Proposed Legislation Would Help Reduce Pedestrian and Cyclist Traffic Deaths By Providing One Hour of Traffic Safety Education to Students Each Year
April 7, 2017 – (AUGUSTA, Maine) The Bicycle Coalition of Maine is organizing Traffic Safety Day in Augusta on Tuesday, April 11, to marshal support for proposed legislation that will help cut the number of pedestrians and bicyclists killed each year on Maine roads.
“Too many pedestrians and bicyclists are losing their lives on our roads, and in each case these tragedies are almost entirely preventable,” Coalition Executive Director Nancy Grant said. “The Traffic Safety Education Act will help reduce the unacceptable number of pedestrian and cyclist fatalities in Maine.”
LD 1130, an Act To Provide Traffic Safety Education To Maine Students, is sponsored by Rep. Matthea Daughtry (D-Brunswick) and would ensure that all Maine children in grades two through 12 receive one hour of age-appropriate traffic safety education each year. The bill is scheduled to be heard by the Legislature’s Committee on Education and Cultural Affairs on Tuesday, April 11, at 1 p.m. in Room 202 of the Cross Building in Augusta.
The Coalition’s Traffic Safety Day is intended to help Coalition members and allies learn how to most effectively communicate the facts about the bill and why it is needed to legislators. The day’s events include:
- A meeting with the Legislature’s Bike/Ped Caucus at the Cross Café (111 Sewall St., Augusta) at 8 a.m. to discuss biking and walking issues.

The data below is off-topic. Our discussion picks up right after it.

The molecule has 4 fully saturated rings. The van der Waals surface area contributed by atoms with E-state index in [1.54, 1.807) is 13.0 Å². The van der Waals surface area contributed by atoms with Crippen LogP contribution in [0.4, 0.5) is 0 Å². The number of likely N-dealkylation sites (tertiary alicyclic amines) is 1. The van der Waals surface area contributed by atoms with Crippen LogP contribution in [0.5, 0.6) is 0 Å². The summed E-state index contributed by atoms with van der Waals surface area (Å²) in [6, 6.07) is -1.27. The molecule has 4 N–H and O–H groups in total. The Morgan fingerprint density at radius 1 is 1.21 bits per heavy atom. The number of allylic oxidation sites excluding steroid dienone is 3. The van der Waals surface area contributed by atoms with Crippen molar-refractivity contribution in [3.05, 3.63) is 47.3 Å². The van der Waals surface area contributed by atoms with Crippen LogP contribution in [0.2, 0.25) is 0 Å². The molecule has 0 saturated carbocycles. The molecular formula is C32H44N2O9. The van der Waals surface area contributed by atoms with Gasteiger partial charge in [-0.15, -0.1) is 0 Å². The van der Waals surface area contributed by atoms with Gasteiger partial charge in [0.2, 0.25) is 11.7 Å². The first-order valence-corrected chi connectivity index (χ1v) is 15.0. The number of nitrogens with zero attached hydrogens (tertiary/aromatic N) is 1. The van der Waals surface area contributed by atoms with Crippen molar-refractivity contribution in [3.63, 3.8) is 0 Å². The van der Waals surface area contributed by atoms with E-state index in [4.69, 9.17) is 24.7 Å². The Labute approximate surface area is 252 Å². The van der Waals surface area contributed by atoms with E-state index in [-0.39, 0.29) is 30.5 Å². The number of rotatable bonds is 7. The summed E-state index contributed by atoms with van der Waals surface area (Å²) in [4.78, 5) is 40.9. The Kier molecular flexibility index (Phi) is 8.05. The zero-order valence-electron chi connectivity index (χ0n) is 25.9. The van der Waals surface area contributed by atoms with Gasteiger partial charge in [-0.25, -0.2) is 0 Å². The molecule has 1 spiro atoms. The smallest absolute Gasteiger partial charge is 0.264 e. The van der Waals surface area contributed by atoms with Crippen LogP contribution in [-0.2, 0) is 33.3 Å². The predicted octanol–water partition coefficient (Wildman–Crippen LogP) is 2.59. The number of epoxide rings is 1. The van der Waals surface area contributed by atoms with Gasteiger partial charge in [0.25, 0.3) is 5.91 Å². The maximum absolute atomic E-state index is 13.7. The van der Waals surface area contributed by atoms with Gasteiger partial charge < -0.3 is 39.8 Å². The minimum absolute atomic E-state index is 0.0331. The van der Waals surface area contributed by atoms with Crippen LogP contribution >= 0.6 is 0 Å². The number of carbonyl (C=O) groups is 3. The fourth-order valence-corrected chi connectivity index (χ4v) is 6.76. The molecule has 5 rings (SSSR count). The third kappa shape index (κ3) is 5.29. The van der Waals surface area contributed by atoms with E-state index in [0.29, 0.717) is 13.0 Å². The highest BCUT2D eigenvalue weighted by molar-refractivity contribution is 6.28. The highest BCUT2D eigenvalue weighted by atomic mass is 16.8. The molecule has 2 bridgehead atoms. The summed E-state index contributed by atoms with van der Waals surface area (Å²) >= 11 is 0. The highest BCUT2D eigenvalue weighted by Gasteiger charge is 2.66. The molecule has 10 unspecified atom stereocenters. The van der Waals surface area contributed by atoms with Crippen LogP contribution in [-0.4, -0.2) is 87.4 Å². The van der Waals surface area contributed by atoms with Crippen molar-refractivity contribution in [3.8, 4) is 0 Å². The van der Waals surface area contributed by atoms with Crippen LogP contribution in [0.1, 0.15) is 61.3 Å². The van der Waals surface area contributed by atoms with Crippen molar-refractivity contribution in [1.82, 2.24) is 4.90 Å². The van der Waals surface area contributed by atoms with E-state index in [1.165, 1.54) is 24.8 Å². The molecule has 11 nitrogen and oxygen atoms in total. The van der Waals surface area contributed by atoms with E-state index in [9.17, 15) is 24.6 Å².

- A brief training session on how to effectively communicate with lawmakers, from 9:15-10:30 a.m.
- Meetings with legislators from 10:45-11:45 a.m. in support of the Traffic Safety Education Act.
- The legislative hearing at 1 p.m. in Room 202 of the Cross Building in Augusta.
In addition to communicating support for the bill, Grant said, it is also important to note what the legislation will not do: it will have no fiscal impact on Maine schools or extend the school year, nor will it add to the state’s graduation requirements or increase teachers’ workloads; teachers would have the option of using the Coalition’s curriculum – developed by teachers for teachers – or have one of Maine’s certified Traffic Safety Educators make the one-hour presentation to students.
“The Traffic Safety Education Act will help keep our children safe now, when they’re walking or biking to or from school, home or a friend’s house, and in the future,” Grant said. “Children who’ve grown up learning the rules of the road will be safer around pedestrians and cyclists when they get behind the wheel as adults.”